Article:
TV Review: The Walking Dead Season 5 Episode 6 “Consumed” (2014, USA)


Fans of The Walking Dead have been waiting for Daryl and Carol to have their own episode for awhile, with the chemistry between these two both interesting and unique. Any sexual tension is mostly attributed to fan speculation, but what these two have here is an endearing platonic magnetism that always deserved to be explored with much more depth than just a few lines of dialogue. In “Consumed” we still didn’t really get much more than just a few lines of dialogue, but the strange comfort these two find in each other didn’t really need many words.

Carol has quite clearly been the fan favourite lately, and it was a smart move to make this episode much more about her than it is about Daryl. Her willingness to slowly, and quietly open up to Daryl about her past and about her near decision to leave the group is a testament to how these two are around each other, and it adds an extra layer to a character who can be frustratingly vague at times. The use of flashbacks showing brief moments of Carol alone after Rick banished her from the group were nice, and although they didn’t really add too much to the plot, it gave credence to the scene where she almost left the group again.

The last we saw of this duo – 3 episodes ago – Daryl sprung Carol contemplating leaving the group but then a similar car to the one that kidnapped Beth in Season 4 drove past. They both follow the car at night, tracing it to the outskirts of Atlanta where they slowly piece together Beth’s whereabouts in Grady Memorial. This process is quite tedious, and moves slowly while we spend a bit too much time with Carol looking vacant and numb, and Daryl looking determined and concerned. This interplay gets a bit trying, but The Walking Dead have always been good at breaking things up with a bit of tension, which is easy to create in this series. Just throw in a bunch of walkers in unique situations and you have a ‘when will they attack?’ running through your head, although we already know that neither Carol nor Daryl are going to die – so far, anyway.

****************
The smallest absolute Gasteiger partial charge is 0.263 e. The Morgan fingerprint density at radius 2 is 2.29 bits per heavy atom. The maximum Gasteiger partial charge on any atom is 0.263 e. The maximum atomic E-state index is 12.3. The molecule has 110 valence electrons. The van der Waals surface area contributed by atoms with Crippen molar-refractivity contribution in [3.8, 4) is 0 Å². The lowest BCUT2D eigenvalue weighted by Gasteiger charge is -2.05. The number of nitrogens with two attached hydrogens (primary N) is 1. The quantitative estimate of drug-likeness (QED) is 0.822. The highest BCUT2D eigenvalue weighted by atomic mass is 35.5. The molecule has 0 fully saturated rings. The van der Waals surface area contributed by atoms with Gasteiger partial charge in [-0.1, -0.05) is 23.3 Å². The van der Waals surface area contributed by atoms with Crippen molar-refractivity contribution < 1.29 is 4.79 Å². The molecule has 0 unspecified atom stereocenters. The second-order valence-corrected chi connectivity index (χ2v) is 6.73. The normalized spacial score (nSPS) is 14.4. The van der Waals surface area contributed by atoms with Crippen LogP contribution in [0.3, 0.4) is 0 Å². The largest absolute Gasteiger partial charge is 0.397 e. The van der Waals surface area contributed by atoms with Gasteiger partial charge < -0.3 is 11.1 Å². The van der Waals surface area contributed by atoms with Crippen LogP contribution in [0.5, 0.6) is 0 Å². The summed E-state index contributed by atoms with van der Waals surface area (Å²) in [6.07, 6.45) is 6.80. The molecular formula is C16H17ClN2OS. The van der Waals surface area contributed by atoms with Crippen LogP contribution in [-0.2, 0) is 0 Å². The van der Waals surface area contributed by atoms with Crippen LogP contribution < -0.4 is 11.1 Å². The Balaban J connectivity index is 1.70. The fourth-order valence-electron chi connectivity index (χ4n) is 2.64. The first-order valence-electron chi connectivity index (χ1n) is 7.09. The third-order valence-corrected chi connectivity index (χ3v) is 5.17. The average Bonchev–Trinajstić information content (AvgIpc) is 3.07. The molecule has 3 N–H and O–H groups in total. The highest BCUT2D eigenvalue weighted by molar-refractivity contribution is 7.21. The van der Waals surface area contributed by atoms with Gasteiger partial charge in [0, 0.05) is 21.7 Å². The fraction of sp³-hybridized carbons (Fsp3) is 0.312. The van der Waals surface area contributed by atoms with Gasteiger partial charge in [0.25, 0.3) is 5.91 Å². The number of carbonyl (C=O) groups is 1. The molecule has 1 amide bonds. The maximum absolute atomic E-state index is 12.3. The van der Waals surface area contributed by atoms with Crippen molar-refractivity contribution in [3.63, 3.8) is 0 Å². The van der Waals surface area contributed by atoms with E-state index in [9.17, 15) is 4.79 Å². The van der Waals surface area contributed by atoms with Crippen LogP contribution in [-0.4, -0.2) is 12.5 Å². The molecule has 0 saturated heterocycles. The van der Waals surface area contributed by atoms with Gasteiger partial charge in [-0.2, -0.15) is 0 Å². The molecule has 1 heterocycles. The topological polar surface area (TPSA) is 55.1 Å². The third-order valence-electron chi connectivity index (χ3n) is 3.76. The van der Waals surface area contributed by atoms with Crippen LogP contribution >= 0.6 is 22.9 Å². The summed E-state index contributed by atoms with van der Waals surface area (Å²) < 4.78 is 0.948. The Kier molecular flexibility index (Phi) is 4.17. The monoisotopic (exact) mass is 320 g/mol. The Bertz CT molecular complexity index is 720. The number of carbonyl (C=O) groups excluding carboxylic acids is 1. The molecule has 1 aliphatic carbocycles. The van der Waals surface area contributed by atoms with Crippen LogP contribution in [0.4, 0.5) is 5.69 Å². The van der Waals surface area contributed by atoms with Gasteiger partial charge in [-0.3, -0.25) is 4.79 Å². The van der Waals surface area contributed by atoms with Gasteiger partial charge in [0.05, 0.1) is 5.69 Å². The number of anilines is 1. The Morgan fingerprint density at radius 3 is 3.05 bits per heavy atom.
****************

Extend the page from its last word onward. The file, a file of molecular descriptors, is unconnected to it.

Because of the non sequential series of episodes that has been thrown at us lately, there is no room for much effective tension and it’s only when we spy Noah (from “Slabtown”) does the episode start to get some weight behind it. This puzzle is slowly being pieced together; first Daryl had a mystery person behind him at the end of “Four Walls and a Roof” – which we now know is Noah – and then Carol was wheeled into the hospital at the end of “Slabtown”. Surely, The Walking Dead must be building towards an epic two-episode mid-season closer for them to take this much time slowly detailing the situation; that, or they are yet again experimenting with different plot styles – one can never really claim that this show is too formulaic.